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August 1, 2007, 8:45 PM CT

New pregnancy labeling rules

New pregnancy labeling rules
Thalidomide tragedy still fresh in our minds
September 12, 2007 marks the tenth anniversary of a public hearing that was hoped to spark substantial changes in the way drugs are labeled for use during pregnancy. However, 10 years after the FDA recognized that the rules needed to be revamped, they have not yet been modified, resulting in anxiety on the part of physicians and patients and the unnecessary termination of wanted pregnancies. A position paper published online in Birth Defects Research Part A, the official journal of The Teratology Society, reviews the history and rationale behind the effort to change pregnancy labeling and calls for the immediate approval of new rules that have been proposed by the FDA. The journal is available online via Wiley InterScience at

Written by the Public Affairs Committee of the Teratology Society, the paper notes that the possibility that medicine taken during pregnancy could cause congenital abnormalities became more widely understood in 1961, when birth defects caused by thalidomide started to be recognized. An increase in animal testing and reports of varying quality on birth defects in humans in the 1970s only served to confuse clinicians. The FDA introduced pregnancy labeling categories in 1979 that were meant to make it easier for doctors to determine the safety of prescribing drugs, but Teratology Society members found the categories lacked information about the nature, severity, timing, and treatability of potential fetal damage and overall found them to be unhelpful, as per the paper.........

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July 26, 2007, 9:42 PM CT

Weight and pregnancy

Weight and pregnancy
Gaining or losing weight in between pregnancies can have major health implications for an unborn baby, warn two senior obstetricians in todays BMJ.

While weight and obesity have long concerned women in relation to body image and lifestyle issues, few are aware of the possible risks that fluctuating weight could have on their unborn child, write Dr Jennifer Walsh and Professor Deirdre Murphy.

They point to two studies. The first, from Sweden, which observed that weight gain between pregnancies was strongly linked to major complications for the woman and baby in the months preceding, during and just after childbirth. This was independent of whether a woman was, by definition, overweight.

The scientists studied 207,534 women from the beginning of their first pregnancy to the beginning of their second. They found increased rates of pre-eclampsia, diabetes in the expectant mother, pregnancy induced hypertension and high birth weight if a womans body mass index (BMI) increased by just one to two units. A rise of more than three BMI units significantly increased the rate of stillbirths.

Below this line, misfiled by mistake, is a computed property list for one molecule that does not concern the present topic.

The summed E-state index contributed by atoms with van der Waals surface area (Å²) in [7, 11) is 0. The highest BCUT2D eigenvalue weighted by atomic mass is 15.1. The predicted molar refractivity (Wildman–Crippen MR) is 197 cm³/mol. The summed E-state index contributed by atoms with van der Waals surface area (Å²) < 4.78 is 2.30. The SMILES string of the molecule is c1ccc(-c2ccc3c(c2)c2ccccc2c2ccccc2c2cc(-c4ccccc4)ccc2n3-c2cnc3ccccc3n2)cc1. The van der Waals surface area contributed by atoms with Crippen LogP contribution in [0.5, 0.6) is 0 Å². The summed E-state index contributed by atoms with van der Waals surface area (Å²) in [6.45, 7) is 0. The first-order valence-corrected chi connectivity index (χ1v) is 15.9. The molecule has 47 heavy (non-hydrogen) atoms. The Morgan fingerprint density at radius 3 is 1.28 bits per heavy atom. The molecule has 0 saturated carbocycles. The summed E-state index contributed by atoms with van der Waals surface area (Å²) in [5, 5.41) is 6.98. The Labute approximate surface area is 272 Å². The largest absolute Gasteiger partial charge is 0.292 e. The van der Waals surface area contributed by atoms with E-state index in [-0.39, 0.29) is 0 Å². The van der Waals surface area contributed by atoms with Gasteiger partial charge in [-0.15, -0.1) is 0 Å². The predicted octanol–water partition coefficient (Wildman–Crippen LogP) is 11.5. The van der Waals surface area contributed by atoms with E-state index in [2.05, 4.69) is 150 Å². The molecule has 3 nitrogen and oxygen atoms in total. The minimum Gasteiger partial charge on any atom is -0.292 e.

The key message, say the authors, is that women of normal weight should avoid gaining weight between pregnancies, while overweight and obese women are likely to benefit from weight loss before becoming pregnant.........

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July 23, 2007, 4:50 PM CT

Unintended Pregnancy Predicts Feelings That Parenting Is A Burden

Unintended Pregnancy Predicts Feelings That Parenting Is A Burden
The relationship between a mother and her infant is believed by a number of to be the foundation of healthy childhood development, but scientists at the University of Missouri-Columbia have found pregnancy acceptance to be the first step in forming the mother/child bond.

Analyzing data collected from the national evaluation of the Early Head Start program, Jean Ispa, professor and co-chair of the Department of Human Development and Family Studies in the College of Human Environmental Science (HES), and her colleagues, found associations between how accepting mothers were of being pregnant and their toddlers' security of attachment. In the study, 173 young, low-income black mothers, who either were pregnant or had delivered within the past 11 months, were questioned regarding their feelings about pregnancy. When children were about a year old, their attachment security to their mothers was assessed.

"The relation between mothers' pregnancy acceptance and toddler attachment security is noteworthy because if attachment problems continue into the later years, the child could have self-esteem problems, difficulty learning and a harder time forming relationships," Ispa said.

The scientists also observed that mothers who were not accepting of their pregnancies had a greater tendency to later feel that parenting is burdensome. These findings suggest a need for policies that support reproductive education, as per Ispa. In addition, pregnant women who struggle to accept motherhood may benefit from policies that encourage social service professionals to screen for low acceptance of pregnancy and provide extra support to women who are not happy to be pregnant.........

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July 17, 2007, 10:24 PM CT

Hereditary Link To Premenstrual Depression

Hereditary Link To Premenstrual Depression
A specific genetic variation may be tied to an increased.

risk for severe premenstrual depression, researchers at the University of North Carolina at Chapel Hill and the National Institute of Mental Health have found.

Known medically as premenstrual dysphoric disorder, or PMDD, this.

psychiatric condition affects roughly 8 percent of women in their.

childbearing years. It's characterized by bouts of major depression and/or anxiety and severe irritability during the second half of the menstrual cycle. Symptoms subside with the onset of each menstrual period.

While PMDD has been believed to be associated with hormonal changes over the.